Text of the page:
The Paleo Diet: a Review
The Paleolithic/Paleo diet may also be referred to as the caveman diet. It is a modern adaptation of the eating pattern thought to have been consumed by ‘Stone Age’ hunter-gatherers. The Paleolithic time period or era ended about 10,000 years ago. It preceded modern agriculture and covered a time period of nearly 2.5 million years. While a true Paleolithic-era based diet, in theory, would be healthy, emphasizing very lean, organic meats, root vegetables and wild plants, it’s nearly impossible to duplicate such a diet today. The modern offshoot of this diet is low in carbohydrates, averaging about 23 percent of calories from carbohydrates but higher in protein (19 to 35 percent of calories). The Acceptable Macronutrient Distribution Range (AMDR) for carbohydrate recommended according to the Dietary Guidelines for Americans (2010) is 45 to 65% of total calories. Higher carbohydrate versions of the Paleo diet, more authentic versions, include consumption of root vegetables.
This diet first became popular in the mid-1970s. It was introduced to the public by a gastroenterologist named Walter Voegtlin. Since then it has been adapted and modified several times over. The premise of the Paleolithic diet (which is tied in with the concept of evolution) is that, because human genetics have not changed significantly since the beginning of the agricultural movement, it is an ideal diet for human health because it resembles that of our ancestors.
The current, modern, American or westernized diet is not in line with the diet of ‘cavemen,’ (centered around unprocessed, whole foods and lean meats) thus, the western diet is responsible for metabolic and physiological problems. These problems arise because the human body is unable to adapt, genetically, to contemporary, highly-processed foods. Paleolithic diet proponents claim that observational studies of certain populations (small-scale research) that subsist on a pre-agricultural traditional diet similar to those of the Paleolithic era suffer from fewer ‘diseases of affluence’ or ‘diseases of modern civilization’ and enjoy better health outcomes. There is very little by way of widely available and current scientific research that backs this philosophy.
Paleo Diet Food List
A “modernized” Paleolithic diet food list was essential as it had to include foods available to today’s consumers. This diet is composed mainly of fish, grass-fed meats, fruits and most vegetables, honey, eggs, roots and nuts. However, starchy tubers, such as potatoes, are not permitted because they require cooking. Paleo diet proponents strongly recommend consuming vegetables raw, uncooked. The reason the recommendations are to consume grass-fed versus grain-fed beef is because cows that are able to graze on pasture, a diet natural to them, yield meat that contains less total and saturated fat but has higher omega-3 fatty acid content. Thus, grass-fed beef is thought to be healthier. This is actually true regarding the fat composition of beef from grass- versus grain-fed cows.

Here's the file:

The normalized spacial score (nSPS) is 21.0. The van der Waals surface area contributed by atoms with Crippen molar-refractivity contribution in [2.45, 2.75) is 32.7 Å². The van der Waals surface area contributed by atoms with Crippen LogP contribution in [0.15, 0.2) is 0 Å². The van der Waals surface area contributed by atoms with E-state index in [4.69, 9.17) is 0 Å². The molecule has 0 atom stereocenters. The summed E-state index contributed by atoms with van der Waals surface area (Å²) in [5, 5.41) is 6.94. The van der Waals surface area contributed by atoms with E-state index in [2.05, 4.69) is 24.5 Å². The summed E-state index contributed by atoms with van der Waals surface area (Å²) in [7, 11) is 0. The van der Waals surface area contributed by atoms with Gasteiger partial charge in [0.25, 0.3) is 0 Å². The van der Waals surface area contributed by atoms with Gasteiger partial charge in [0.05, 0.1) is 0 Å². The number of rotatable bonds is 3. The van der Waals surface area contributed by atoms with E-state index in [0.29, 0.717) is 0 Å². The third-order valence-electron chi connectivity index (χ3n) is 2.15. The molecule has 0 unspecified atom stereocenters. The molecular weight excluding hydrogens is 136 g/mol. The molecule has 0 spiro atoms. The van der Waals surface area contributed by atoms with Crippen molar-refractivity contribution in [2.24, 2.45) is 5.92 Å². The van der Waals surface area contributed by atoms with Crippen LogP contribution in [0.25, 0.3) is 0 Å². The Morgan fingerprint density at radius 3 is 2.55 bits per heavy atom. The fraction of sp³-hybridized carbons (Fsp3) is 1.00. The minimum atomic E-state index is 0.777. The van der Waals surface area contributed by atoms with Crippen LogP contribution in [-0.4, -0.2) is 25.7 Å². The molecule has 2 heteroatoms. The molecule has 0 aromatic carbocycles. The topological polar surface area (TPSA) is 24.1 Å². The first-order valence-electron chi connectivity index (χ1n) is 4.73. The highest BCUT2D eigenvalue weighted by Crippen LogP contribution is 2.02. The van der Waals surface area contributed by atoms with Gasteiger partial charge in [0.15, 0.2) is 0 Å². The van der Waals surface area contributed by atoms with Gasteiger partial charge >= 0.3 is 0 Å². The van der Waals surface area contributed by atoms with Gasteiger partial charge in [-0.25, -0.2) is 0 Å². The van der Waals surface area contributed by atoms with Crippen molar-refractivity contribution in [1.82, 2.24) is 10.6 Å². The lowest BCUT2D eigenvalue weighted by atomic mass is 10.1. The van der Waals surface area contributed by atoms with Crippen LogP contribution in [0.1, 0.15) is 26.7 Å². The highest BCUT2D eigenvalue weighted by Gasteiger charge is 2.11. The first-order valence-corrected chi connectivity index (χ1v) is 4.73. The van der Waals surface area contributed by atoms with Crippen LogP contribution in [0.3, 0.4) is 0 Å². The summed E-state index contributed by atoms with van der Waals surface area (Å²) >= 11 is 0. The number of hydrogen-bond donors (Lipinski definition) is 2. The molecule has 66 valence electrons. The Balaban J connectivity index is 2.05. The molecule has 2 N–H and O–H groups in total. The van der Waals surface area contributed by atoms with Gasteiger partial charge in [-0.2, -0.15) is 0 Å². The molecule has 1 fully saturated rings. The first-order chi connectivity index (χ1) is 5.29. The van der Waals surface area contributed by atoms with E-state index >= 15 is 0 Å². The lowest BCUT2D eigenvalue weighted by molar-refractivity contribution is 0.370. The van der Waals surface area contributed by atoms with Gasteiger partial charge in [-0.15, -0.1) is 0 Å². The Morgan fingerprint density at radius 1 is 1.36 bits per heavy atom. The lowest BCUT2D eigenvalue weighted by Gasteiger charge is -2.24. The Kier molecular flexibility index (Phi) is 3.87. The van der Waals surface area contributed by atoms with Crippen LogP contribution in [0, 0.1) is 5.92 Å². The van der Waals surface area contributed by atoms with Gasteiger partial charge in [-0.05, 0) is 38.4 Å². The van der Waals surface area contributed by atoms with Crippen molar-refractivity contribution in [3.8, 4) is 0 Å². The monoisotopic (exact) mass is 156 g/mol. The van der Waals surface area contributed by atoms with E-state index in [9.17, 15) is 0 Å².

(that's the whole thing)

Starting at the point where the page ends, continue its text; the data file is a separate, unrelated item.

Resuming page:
This low-carbohydrate diet excludes grains, processed oils, salt and refined sugars but allows you to consume small amounts of legumes, whole grains, dairy products and some food additives, such as artificial sweeteners. Some versions of this diet encourage consuming organic foods. The problem with duplicating a true Paleolithic meal plan is that most foods consumed today were not available during that era. Opponents to the Paleolithic diet claim that some of the Paleo dietary recommendations and/or restrictions may harm health instead of benefit it and do not accurately reflect the features of true Paleolithic diets. In other words, it is a ‘fad’ diet.
Pros and Cons for Weight Loss
The Paleolithic diet was originally not designed to be a weight reduction diet. However, indirectly it may offer weight loss benefits as the higher protein content and allowed foods enhance satiety, or a feeling of fullness, according to a review of popular diets published in the Scandinavian Journal of Nutrition in 2005. According to the same source, the Paleo diet is similar in composition to other low-carbohydrate diets. You consume a higher percentage of calories from protein and, overall, take in fewer calories daily, particularly since so many foods are restricted. The average caloric intake on this diet is 1,450 calories, or between 1,200 and 1,700, at least a slight energy deficit for most individuals. Any calorie deficit is beneficial for weight loss over the long term. However, therein lies the problem. This restrictive and unusual diet composed of many raw foods and/or meals that require time to prepare is unrealistic for most Americans.
A US News & World Report from 2011, involving a panel of 22 experts, ranked the best diets for your overall health, ease of following and weight loss. Unfortunately, the Paleo diet ranked the lowest out of 20 diets evaluated. In a repeat survey this year (2012), the results were similar. The diet ranked in last place out of 24 diets. However, in all fairness, one of the panel experts pointed out that the ranking is for a modernized and modified Paleo diet. He stated that the modern Paleo diet is far from the true, authentic Paleo diet, which might be a very healthy and effective diet—composed of very lean, organic meats and wild plants. Duplicating this diet in today’s world is very difficult if not impossible.
- Bryngelsson S and Nils-Georg Asp. Popular diets, body weight and health: What is scientifically documented? Scandinavian Journal of Nutrition. 2005; 49 (1): 15-20. http://journals.sfu.ca/coaction/index.php/fnr/article/viewFile/1515/1383
- Cordain L PhD. The Paleo Diet: Lose Weight and Get Healthy by Eating the Foods You Were Designed to Eat. Wiley; Revised Edition (December 7, 2010).
- U.S. News: Best Diets Overall (2011): http://health.usnews.com/best-diet/best-overall-diets